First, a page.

All around the county and state, students are returning to school for the start of the 2019-20 school year.
Over the summer, we saw our state legislature debate education reform, eventually passing the omnibus education bill that will, among other things, bring charter schools to the state.
The bill was championed by its supporters as a solution to the consistently low ranking our state education system has been given by any number of data aggregators, most often placing West Virginia around No. 44.
As hallways and classrooms fill around the county, it can be helpful to reassess what that means.
In Wyoming, the leading state in terms of high school graduation, the percentage of adults 25 or older who have completed high school or equivalent education is 93%. In West Virginia, it’s 86%, only 1% lower than the national average of 87%.
The 7% difference between our state and Wyoming is not insignificant, and we should all want to decrease that statistic by fostering a better educational environment for students who are at risk of dropping out. However, from a larger perspective, we can see that the margin between West Virginia and the state that leads the nation in high school graduates is not as wide as we might have expected.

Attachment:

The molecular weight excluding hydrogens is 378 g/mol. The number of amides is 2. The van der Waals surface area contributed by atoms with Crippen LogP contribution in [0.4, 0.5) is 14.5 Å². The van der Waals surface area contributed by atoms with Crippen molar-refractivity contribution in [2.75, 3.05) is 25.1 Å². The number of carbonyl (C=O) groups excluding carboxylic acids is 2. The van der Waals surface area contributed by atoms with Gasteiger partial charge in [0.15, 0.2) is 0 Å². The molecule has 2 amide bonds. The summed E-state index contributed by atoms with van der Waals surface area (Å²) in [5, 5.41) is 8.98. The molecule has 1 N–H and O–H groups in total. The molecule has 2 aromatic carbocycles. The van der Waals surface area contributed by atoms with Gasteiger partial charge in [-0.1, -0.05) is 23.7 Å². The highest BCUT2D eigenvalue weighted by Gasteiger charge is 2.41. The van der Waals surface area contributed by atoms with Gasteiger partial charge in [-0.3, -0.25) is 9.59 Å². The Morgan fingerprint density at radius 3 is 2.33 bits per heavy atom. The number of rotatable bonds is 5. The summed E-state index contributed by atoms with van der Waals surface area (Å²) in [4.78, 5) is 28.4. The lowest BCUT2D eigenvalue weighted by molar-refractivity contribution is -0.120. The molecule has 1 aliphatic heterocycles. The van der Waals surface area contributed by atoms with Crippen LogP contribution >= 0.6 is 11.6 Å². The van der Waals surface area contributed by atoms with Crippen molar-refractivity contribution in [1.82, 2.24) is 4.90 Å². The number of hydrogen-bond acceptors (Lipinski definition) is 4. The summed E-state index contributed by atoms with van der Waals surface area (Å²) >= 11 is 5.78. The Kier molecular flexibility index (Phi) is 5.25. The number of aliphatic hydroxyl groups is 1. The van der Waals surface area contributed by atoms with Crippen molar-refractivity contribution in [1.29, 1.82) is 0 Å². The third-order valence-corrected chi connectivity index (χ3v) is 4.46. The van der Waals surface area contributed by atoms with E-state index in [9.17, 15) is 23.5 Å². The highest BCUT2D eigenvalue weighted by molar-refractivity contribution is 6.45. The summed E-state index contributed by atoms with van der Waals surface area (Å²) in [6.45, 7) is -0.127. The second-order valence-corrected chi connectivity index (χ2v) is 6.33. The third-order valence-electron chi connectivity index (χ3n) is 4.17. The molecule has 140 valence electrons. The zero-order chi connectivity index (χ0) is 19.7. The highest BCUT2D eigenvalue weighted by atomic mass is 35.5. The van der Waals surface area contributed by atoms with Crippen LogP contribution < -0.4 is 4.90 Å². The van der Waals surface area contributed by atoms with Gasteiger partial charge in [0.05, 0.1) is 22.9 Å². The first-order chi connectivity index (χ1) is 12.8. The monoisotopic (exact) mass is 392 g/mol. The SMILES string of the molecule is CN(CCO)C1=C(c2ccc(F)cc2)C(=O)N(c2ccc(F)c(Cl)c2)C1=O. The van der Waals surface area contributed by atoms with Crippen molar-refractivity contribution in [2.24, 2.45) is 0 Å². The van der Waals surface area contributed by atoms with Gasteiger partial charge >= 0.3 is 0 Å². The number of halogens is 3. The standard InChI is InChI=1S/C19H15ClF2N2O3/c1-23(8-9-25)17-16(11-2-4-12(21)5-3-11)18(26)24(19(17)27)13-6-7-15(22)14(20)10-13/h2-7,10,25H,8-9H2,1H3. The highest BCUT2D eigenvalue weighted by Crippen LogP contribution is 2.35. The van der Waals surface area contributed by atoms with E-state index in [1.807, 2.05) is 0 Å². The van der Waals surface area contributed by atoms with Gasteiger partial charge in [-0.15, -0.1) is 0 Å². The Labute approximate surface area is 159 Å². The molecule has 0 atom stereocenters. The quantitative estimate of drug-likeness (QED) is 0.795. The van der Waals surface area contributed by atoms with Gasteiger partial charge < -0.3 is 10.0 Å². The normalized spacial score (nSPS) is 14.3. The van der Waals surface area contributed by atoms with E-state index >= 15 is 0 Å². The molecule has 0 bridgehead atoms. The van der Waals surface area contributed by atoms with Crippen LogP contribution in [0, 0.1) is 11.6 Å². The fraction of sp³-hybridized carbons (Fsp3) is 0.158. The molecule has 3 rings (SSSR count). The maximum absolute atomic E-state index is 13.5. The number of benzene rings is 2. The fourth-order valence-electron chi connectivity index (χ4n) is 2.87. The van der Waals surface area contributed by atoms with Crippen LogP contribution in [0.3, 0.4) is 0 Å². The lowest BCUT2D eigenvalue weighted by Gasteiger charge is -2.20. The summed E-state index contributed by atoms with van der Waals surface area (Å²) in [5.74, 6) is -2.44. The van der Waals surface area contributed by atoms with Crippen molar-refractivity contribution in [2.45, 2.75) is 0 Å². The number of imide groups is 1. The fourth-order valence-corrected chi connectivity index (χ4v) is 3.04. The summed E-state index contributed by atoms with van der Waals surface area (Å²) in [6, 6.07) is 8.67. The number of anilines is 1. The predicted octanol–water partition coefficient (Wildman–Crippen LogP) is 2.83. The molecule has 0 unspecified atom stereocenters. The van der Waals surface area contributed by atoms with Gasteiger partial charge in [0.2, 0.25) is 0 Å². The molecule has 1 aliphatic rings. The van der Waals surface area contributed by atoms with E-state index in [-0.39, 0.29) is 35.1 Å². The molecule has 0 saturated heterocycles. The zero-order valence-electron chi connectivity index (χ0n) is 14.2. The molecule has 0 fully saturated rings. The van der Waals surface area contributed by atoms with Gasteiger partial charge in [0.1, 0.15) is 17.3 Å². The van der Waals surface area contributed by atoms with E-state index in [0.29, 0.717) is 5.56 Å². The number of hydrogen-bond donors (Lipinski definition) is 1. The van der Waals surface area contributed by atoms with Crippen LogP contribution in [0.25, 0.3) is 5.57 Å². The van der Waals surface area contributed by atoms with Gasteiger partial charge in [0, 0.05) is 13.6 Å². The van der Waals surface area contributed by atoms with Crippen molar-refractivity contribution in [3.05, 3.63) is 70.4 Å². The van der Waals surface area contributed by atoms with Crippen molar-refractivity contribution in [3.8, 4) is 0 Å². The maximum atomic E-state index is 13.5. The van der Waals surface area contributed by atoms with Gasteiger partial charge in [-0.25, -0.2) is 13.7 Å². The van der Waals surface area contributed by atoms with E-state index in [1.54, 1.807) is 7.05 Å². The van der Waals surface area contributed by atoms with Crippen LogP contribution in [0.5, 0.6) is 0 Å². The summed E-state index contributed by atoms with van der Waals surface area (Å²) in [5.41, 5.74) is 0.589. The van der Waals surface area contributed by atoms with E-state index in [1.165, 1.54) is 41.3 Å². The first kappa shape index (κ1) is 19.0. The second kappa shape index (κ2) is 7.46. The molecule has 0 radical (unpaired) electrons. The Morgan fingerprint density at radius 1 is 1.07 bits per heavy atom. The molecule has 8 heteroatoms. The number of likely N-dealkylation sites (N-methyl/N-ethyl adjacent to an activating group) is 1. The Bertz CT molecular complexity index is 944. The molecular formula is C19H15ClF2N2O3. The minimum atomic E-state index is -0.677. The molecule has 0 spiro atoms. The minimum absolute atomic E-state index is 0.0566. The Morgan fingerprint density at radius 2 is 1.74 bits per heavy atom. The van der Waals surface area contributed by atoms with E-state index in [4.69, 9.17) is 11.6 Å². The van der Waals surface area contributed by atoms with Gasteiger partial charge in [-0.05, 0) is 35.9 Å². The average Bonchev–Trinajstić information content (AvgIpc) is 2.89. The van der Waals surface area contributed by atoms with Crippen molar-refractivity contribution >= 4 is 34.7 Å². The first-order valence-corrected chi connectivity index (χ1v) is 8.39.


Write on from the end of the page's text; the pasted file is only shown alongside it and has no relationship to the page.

We aren’t saying the public education system in West Virginia doesn’t need to improve — we should always strive to do better. But it would be good for those of us who live here to remember our classrooms don’t have dirt floors or textbooks chiseled from stone.
We aren’t the best state in the nation, but we aren’t the uneducated hicks some might think we are, either.
The area our state lacks the most in is not public education, but undergraduate and graduate education levels.
In West Virginia, only 20% of adults 25 and older have a bachelor’s degree or higher, while the national average is 31%. Whether or not the education reform passed by our legislature this summer will improve that number remains to be seen.
The legislature did pass a bill to cover the tuition of community colleges, which should make it easier than ever for our students to achieve a college education.
A conversation worth having is that of our state economy — when the percentage of college degree holders rises in our state, can we provide them with meaningful and well-paying jobs, or will they leave to pursue careers elsewhere?
The solution to so-called ‘brain drain’ is not only improving education, but diversification of our state’s economy to accommodate a more educated populace.
We have some work to do as a state, and it’s easy to get lost in political rhetoric. But as the bells ring and classes begin, we suggest students take a moment to realize how lucky they are to be in those seats.
Your teachers truly care and your education isn’t just important — your future depends on it.